By Topic

Plasma Science, IEEE Transactions on

Issue 8 • Date Aug. 2013

Filter Results

Displaying Results 1 - 25 of 40
  • Table of contents

    Page(s): C1 - 2229
    Save to Project icon | Request Permissions | PDF file iconPDF (169 KB)  
    Freely Available from IEEE
  • IEEE Transactions on Plasma Science publication information

    Page(s): C2
    Save to Project icon | Request Permissions | PDF file iconPDF (135 KB)  
    Freely Available from IEEE
  • Influence of Electric Field on Stabilization of Flame From Poor Methane–Oxygen Mixture

    Page(s): 2230 - 2236
    Save to Project icon | Request Permissions | Click to expandQuick Abstract | PDF file iconPDF (1412 KB) |  | HTML iconHTML  

    This paper deals with the influence of the dc electric field on the stabilization of the flame created from a poor (lean) mixture of methane and oxygen. In our experiments, the electric field is created between two electrodes in a combustion chamber in which one of the electrodes is a part of a burner. The dc voltage from a high voltage source is applied to both electrodes. A mixture of methane and oxygen with the purity of 99.95% of both gases is used for the combustion process. The burner combustion power is set at 0.5 kW. The observations of the electric field effects on the stabilization of the flame are carried out by increasing the oxygen flow up to the flame extinction. The result of the measurement is the observed electric field influence on the stabilization of the flame that is created from a poor mixture of methane and oxygen. In the experiment, we observe the dependence between flame stabilization and supplied electrical energy. View full abstract»

    Full text access may be available. Click article title to sign in or learn about subscription options.
  • Semi-Empirical Calculation Method of the Positive First Corona Space Charge Under Different Impulse Rising Rates in Long Air Gaps

    Page(s): 2237 - 2245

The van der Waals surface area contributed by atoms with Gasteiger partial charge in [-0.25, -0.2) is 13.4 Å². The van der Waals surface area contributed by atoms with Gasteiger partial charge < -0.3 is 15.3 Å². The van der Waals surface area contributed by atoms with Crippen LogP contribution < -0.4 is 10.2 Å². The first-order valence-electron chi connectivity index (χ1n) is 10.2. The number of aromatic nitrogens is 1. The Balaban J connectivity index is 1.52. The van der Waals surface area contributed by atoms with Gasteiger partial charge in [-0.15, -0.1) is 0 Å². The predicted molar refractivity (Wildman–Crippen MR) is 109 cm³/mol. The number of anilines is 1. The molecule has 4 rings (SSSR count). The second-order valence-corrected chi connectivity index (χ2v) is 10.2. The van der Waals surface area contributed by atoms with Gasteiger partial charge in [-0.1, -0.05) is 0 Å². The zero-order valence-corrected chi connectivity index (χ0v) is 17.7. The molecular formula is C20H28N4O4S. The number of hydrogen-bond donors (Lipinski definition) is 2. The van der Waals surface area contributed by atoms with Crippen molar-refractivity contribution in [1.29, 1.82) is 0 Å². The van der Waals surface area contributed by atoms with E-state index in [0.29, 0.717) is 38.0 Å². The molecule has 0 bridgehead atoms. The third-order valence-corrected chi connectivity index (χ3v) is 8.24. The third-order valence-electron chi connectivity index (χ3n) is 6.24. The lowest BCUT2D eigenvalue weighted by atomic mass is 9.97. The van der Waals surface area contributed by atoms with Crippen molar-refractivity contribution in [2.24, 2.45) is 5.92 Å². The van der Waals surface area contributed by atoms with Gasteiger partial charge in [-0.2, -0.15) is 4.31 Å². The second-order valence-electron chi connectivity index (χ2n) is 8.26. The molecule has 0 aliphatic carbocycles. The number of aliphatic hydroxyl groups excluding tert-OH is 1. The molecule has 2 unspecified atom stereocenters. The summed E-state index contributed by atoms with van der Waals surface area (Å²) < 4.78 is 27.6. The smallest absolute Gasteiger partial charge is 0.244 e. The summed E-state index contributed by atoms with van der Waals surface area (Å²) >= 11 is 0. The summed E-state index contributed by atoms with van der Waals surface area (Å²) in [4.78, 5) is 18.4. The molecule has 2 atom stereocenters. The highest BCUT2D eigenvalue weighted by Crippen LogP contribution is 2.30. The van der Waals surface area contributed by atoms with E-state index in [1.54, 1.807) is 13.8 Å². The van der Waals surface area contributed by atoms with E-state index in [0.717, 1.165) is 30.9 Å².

Save to Project icon | Request Permissions | Click to expandQuick Abstract | PDF file iconPDF (1734 KB) |  | HTML iconHTML  

    In this paper, the variation of the development of positive first corona space charge in long air gaps is investigated. A 1-m rod-plane air gap under different rising rates $dU/dt$ of impulse voltages is reported. The current signals and still photographs are recorded during the first corona development. The relationship between the first corona charge $Q_{{rm i}}$ and the inception voltage $U_{{rm i}}$ is presented. The physical mechanism of the influence of the first corona is provided. With the experiments and the single branch propagation model, a semi-empirical calcultion method for positive first corona charge under impulse in long air gaps is obtained through the calculation of the number of branches $N_{{rm b}}$. Using this method, the variations between $Q_{{rm i}}$ and $U_{{rm i}}$ for different $dU/dt$ and electric field distributions are calculated and compared with the reported experimental results. Reasonable agreement between the calculated and experimental results is obtained. It shows that this calculation method is suitable for predicting the positive first corona charge $Q_{{rm i}}$ and the discharge current at a given $dU/dt$ and $U_{{rm i}}$. View full abstract»